Say the value of your portfolio dropped 10% today, how would that affect your plans? Would you have to postpone retirement? Would you have to downsize your lifestyle? What about 20% or 30% or 50%?

How you answer that question should determine how much of your money you invest in stocks and how much you keep in cash. But there's a huge disconnect between how a lot of us answer that question and how we actually invest.

A lot of people -- and not just everyday people, but financial pros, too -- unintentionally invest like daredevils based on the belief that they've got the right stocks/cash mix. It's only after tripping on the high-wire that they realize there's no safety net below ... that their portfolios weren't actually as diversified as they assumed.

The reason for this devastating diversification mistake is surprisingly simple: failing to factor one's entire empire (no matter how small) into the asset allocation equation.

Have you spread out your risk? Have you really?
The mix of small U.S. stocks, large international stocks, bonds, and emerging markets in your 401(k) might be a textbook-perfect pie chart of diversification. But if you've also got a Roth IRA, some old bonds in your desk drawer, equity in your home, an old 401(k) (or four), there's a good chance that your portfolio is out of whack.

Having a diversified portfolio means allocating all of your assets across a bunch of investments that don't always move in the same direction. In other words, diversifying within your 401(k) alone is not proper asset allocation, unless your 401(k) is your only investment account.

If you haven't included all of your valuables in your plan, then it's time to rebalance your portfolio.

How many eggs should I put in what basket?
Before we get to the mechanics of rebalancing your portfolio, you need to decide exactly how you want your assets weighted. That's where the gut-check question from the beginning of this article comes in.

So how would you fill in the blank? "I can tolerate losing X% of my portfolio in the course of earning higher returns." In The Intelligent Asset Allocator, author William Bernstein translates that answer into a practical asset allocation strategy. He says, for example, if a 20% decline in your portfolio would send you reeling, then 50% or less of your money should be in stocks. (See the full chart in "Risk Drives Return." And for more on determining the proper mix of assets within your portfolio, see "Pick a Portfolio.")

Review your current holdings -- remember, all of your investments -- to see what percentage of your assets is invested in equities. If you need to make adjustments, dialing your exposure to stocks up or down, then there are several easy ways to do so.

The mechanics of rebalancing your portfolio
Rebalancing your portfolio simply means buying and selling investments to minimize your exposure to risk. The concept is simple, but the execution can get complicated, particularly if you have multiple investment accounts (Roth and traditional IRAs, old 401(k)s, current 403(b)s, etc.).

At The Motley Fool, we're believers in four main rebalancing strategies:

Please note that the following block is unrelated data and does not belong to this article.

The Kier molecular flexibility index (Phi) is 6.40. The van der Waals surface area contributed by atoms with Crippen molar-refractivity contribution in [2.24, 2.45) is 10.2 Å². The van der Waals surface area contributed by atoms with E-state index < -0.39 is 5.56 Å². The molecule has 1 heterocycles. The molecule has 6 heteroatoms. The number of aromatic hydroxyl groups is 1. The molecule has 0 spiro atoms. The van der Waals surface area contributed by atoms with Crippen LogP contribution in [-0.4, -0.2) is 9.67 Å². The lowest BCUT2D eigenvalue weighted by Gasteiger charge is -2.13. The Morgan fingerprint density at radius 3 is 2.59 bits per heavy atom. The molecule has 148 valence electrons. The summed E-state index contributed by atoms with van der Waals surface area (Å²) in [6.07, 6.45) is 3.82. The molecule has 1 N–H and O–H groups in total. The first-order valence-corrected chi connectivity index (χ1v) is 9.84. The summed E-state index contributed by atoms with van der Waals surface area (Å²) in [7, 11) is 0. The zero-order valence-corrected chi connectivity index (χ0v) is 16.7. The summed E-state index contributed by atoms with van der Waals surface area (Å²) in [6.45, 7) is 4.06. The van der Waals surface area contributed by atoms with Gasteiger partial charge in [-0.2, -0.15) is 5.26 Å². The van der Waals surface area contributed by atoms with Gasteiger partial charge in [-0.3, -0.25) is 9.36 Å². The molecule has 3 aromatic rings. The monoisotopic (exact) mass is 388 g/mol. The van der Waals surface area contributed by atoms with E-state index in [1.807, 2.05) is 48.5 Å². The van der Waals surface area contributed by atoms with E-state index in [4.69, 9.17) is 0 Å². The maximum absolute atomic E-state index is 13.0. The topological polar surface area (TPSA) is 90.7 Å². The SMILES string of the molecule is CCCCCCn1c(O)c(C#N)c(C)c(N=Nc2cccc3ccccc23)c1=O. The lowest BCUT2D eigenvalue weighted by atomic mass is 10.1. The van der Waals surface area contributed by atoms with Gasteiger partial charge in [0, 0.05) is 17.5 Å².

The add-and-subtract strategy: The easiest way to rebalance is to do the dirty work when you invest new money or make a withdrawal. For example, if you have mostly domestic large-cap stocks in your portfolio, you might invest in some international funds or stocks with your next IRA contribution check. Doing just that may not be enough to fully rebalance your portfolio, however. If that's the case, also use one of the following strategies.

The mothership strategy: If you have one account that contains the majority of your assets, lucky you: Concentrate on rebalancing in that account, particularly if it's a tax-advantaged account that doesn't charge commissions (e.g., an IRA invested in no-load mutual funds). Any smaller accounts that are outside your big kahuna "mothership" savings can stay invested as is.

The every-portfolio-is-an-island strategy: If you have several accounts that are of approximately equal value, treat each account as an individual portfolio. That means moving around the money within those accounts so that each portfolio has roughly the same mix of assets. To avoid getting sideswiped by fees, pay attention to the account's tax status.

The U.S.-large-caps-in-every-pot strategy: Chances are that U.S. large-cap stocks make up the biggest piece of your portfolio (as is the case with most investors). Given their size and volatility, this single asset class tends to grow or shrink way beyond its original allocation. If you've got many accounts, holding a position in large-cap U.S. stocks in each makes it easy to increase or decrease your exposure. Because they tend to be tax-efficient, they can also be one of the cheapest ways to right your ship.

More on managing your money:
It's a good idea to review your mix of investments at least once a year. For more allocation advice that'll help you sleep better at night, see:

Dayana Yochim 's portfolio is diversified but her wardrobe is admittedly overexposed to the black-brown-gray palette. We Fools may not all hold the same opinions, but we all believe that considering a diverse range of insights makes us better investors. The Motley Fool has a disclosure policy.